In Alaska, the nation, and the world

Posted: Tuesday, July 10, 2007

In Alaska, in the Nation and the World

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In Alaska

• In 1900, the Nome Daily News reported that a con artist disappeared after selling 60 $40 tickets to Seattle on a nonexistent steamer.

• In 1907, the barge, Japan, carrying dynamite, blew up just south of Ketchikan with the loss of several lives.

• In 1910, the weekly newspaper, The Iditarod Pioneer, began publication at the new mining camp on the Iditarod River.

• In 1934, the permanent town of Anchorage was started on lots sold by the Federal government.

• In 1923, President Warren G. Harding arrived in Juneau on a visit to Alaska. He died shortly after returning to the Lower 48.

In the nation

• In 1850, Vice President Millard Fillmore assumed the presidency, taking the oath of office following the death of President Zachary Taylor.

• In 1890, Wyoming became the 44th state.

• In 1919, President Woodrow Wilson personally delivered the Treaty of Versailles to the Senate, and urged its ratification.

• In 1962, the Telstar communications satellite was launched from Cape Canaveral, Fla.

• In 1985, bowing to pressure from irate customers, the Coca-Cola Co. said it would resume selling old-formula Coke, while continuing to sell New Coke.

• In 2002, a unified Senate approved harsh new penalties for corporate fraud and document-shredding as part of an accounting oversight bill. The House approved, 310-113, a measure to allow airline pilots to carry guns in the cockpit to defend their planes against terrorists. (President George W. Bush later signed the measure into law.)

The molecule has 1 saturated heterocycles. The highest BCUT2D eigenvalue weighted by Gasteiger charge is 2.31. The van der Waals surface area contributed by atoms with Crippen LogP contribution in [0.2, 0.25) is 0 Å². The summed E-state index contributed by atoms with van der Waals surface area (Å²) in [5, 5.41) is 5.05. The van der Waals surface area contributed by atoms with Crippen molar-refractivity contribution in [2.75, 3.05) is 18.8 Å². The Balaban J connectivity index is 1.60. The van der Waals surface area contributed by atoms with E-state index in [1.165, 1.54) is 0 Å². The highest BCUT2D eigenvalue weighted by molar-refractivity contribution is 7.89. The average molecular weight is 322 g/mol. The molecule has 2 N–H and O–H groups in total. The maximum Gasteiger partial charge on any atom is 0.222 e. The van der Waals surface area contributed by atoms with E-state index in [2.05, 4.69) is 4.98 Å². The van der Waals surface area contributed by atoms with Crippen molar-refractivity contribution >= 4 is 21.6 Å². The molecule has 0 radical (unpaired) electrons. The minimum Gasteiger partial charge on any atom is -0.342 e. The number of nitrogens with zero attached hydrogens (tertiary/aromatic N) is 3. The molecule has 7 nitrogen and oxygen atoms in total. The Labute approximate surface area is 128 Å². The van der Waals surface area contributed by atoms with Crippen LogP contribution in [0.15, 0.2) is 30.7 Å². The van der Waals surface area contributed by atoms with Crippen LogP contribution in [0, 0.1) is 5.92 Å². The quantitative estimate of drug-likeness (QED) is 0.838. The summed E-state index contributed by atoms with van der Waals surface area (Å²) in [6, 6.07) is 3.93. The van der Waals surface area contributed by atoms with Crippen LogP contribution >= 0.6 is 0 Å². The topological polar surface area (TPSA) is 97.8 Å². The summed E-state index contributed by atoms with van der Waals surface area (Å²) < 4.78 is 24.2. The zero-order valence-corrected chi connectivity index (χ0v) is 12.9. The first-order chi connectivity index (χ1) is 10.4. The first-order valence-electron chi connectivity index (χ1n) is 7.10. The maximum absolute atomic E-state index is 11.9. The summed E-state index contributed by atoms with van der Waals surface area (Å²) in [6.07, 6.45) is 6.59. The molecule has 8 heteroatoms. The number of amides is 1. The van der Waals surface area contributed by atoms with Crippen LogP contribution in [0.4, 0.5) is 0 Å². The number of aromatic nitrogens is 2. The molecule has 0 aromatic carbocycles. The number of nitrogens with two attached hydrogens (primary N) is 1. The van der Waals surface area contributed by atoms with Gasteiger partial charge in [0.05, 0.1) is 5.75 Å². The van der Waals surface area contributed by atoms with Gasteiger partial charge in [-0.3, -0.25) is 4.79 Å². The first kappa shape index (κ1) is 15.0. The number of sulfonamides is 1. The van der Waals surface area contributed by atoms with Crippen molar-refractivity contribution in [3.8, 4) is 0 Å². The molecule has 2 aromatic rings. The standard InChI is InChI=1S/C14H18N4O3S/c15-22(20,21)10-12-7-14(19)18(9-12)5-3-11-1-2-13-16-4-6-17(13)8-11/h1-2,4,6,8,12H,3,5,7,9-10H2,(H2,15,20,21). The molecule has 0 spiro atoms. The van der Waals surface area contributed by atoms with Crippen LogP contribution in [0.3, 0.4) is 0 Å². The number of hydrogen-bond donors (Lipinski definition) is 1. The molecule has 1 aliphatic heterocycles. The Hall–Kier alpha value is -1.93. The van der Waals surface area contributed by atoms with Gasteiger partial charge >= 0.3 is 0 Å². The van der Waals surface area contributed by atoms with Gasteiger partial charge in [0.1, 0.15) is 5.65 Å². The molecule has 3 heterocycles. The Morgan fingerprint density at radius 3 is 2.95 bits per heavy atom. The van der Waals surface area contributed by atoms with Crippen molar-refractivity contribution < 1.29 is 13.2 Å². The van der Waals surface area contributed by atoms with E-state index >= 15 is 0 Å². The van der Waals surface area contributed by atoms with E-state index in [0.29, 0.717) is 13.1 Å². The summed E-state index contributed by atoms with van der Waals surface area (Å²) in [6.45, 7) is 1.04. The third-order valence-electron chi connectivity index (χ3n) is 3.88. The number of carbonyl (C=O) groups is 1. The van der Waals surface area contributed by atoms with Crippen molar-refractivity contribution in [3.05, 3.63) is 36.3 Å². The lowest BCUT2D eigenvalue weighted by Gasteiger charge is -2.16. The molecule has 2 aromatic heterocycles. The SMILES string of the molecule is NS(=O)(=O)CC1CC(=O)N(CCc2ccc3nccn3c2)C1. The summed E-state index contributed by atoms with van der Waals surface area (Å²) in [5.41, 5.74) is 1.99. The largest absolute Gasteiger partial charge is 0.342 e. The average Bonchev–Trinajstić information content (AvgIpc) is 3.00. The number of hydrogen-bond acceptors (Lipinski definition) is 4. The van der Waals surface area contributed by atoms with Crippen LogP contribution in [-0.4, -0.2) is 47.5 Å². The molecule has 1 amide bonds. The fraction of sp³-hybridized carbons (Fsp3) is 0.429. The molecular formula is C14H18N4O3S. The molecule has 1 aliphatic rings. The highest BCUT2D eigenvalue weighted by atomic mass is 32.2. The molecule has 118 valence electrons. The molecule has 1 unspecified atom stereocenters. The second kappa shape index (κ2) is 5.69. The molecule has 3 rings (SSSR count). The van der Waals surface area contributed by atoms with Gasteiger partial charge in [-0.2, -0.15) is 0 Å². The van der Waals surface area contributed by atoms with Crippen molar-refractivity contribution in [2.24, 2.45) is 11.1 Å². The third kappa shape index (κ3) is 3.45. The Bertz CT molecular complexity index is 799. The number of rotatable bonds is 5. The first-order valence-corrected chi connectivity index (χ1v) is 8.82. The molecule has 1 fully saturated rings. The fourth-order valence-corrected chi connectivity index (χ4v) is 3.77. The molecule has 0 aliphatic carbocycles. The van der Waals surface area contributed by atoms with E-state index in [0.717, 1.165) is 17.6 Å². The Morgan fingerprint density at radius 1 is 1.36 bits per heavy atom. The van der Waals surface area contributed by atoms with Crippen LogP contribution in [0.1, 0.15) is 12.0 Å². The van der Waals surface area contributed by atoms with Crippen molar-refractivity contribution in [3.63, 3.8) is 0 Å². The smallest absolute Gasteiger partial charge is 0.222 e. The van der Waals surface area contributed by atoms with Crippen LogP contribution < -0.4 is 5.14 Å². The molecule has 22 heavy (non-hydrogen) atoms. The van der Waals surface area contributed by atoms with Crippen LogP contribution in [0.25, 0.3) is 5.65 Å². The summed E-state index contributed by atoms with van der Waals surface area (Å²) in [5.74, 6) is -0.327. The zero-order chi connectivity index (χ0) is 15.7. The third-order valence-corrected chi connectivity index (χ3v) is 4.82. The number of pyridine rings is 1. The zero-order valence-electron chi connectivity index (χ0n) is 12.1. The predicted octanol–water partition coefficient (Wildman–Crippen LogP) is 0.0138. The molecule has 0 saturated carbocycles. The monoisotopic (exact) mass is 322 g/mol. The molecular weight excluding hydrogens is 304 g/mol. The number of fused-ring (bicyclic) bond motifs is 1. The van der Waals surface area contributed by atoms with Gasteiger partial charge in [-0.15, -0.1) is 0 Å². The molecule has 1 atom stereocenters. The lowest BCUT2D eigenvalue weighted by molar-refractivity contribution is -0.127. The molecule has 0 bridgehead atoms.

• In 2006, a Manhattan town house was leveled by an explosion; authorities say a suicidal doctor set off the blast to avoid selling it in a divorce settlement. (The doctor, Nicholas Bartha, died five days later.) A section of ceiling in Boston's Big Dig tunnel collapsed, killing a car passenger.

In the world

• In 1925, the official news agency of the Soviet Union, TASS, was established.

• In 1940, during World War II, the Battle of Britain began as Nazi forces started attacking southern England by air.

• In 1943, during World War II, U.S. and British forces invaded Sicily.

• In 1951, armistice talks aimed at ending the Korean conflict began at Kaesong.

• In 1973, the Bahamas became fully independent after three centuries of British colonial rule.

• In 1991, Boris N. Yeltsin took the oath of office as the first elected president of the Russian republic.

• In 1997, President Bill Clinton, visiting Poland, told cheering Poles in Warsaw that "never again will your fate be decided by others" following his successful drive to bring Poland, Hungary and the Czech Republic into NATO by 1999. Scientists in London said DNA from a Neanderthal skeleton supported a theory that all humanity descended from an "African Eve" 100,000 to 200,000 years ago.

• In 2006, a Pakistani passenger plane crashed, killing all 45 people on board. Chechen rebel leader Shamil Basayev was killed when a dynamite-laden truck in his convoy exploded.

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